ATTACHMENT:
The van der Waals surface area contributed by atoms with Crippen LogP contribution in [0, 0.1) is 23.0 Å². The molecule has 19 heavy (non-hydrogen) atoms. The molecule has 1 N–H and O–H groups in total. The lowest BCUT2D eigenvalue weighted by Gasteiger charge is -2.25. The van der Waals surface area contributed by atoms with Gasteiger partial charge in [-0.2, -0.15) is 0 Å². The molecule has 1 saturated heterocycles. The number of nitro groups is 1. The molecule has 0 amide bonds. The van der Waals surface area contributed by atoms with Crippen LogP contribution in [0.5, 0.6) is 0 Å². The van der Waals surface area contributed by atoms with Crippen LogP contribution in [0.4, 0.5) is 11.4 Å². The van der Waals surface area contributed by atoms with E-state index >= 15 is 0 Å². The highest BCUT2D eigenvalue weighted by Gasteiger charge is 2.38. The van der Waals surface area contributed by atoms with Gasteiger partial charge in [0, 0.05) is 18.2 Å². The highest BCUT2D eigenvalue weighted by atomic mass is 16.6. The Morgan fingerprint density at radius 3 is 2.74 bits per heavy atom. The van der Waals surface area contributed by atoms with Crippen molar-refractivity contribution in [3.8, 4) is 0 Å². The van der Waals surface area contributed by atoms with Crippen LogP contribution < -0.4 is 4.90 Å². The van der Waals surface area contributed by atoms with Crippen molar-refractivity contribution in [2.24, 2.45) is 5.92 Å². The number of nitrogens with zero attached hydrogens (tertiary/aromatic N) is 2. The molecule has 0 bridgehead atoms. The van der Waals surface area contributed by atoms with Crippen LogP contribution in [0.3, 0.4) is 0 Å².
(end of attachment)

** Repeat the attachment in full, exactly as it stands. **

The van der Waals surface area contributed by atoms with Crippen LogP contribution in [0, 0.1) is 23.0 Å². The molecule has 19 heavy (non-hydrogen) atoms. The molecule has 1 N–H and O–H groups in total. The lowest BCUT2D eigenvalue weighted by Gasteiger charge is -2.25. The van der Waals surface area contributed by atoms with Gasteiger partial charge in [-0.2, -0.15) is 0 Å². The molecule has 1 saturated heterocycles. The number of nitro groups is 1. The molecule has 0 amide bonds. The van der Waals surface area contributed by atoms with Crippen LogP contribution in [0.5, 0.6) is 0 Å². The van der Waals surface area contributed by atoms with Crippen LogP contribution in [0.4, 0.5) is 11.4 Å². The van der Waals surface area contributed by atoms with E-state index >= 15 is 0 Å². The highest BCUT2D eigenvalue weighted by Gasteiger charge is 2.38. The van der Waals surface area contributed by atoms with Gasteiger partial charge in [0, 0.05) is 18.2 Å². The highest BCUT2D eigenvalue weighted by atomic mass is 16.6. The Morgan fingerprint density at radius 3 is 2.74 bits per heavy atom. The van der Waals surface area contributed by atoms with Crippen molar-refractivity contribution in [3.8, 4) is 0 Å². The van der Waals surface area contributed by atoms with Crippen LogP contribution < -0.4 is 4.90 Å². The van der Waals surface area contributed by atoms with Crippen molar-refractivity contribution in [2.24, 2.45) is 5.92 Å². The number of nitrogens with zero attached hydrogens (tertiary/aromatic N) is 2. The molecule has 0 bridgehead atoms. The van der Waals surface area contributed by atoms with Crippen LogP contribution in [0.3, 0.4) is 0 Å².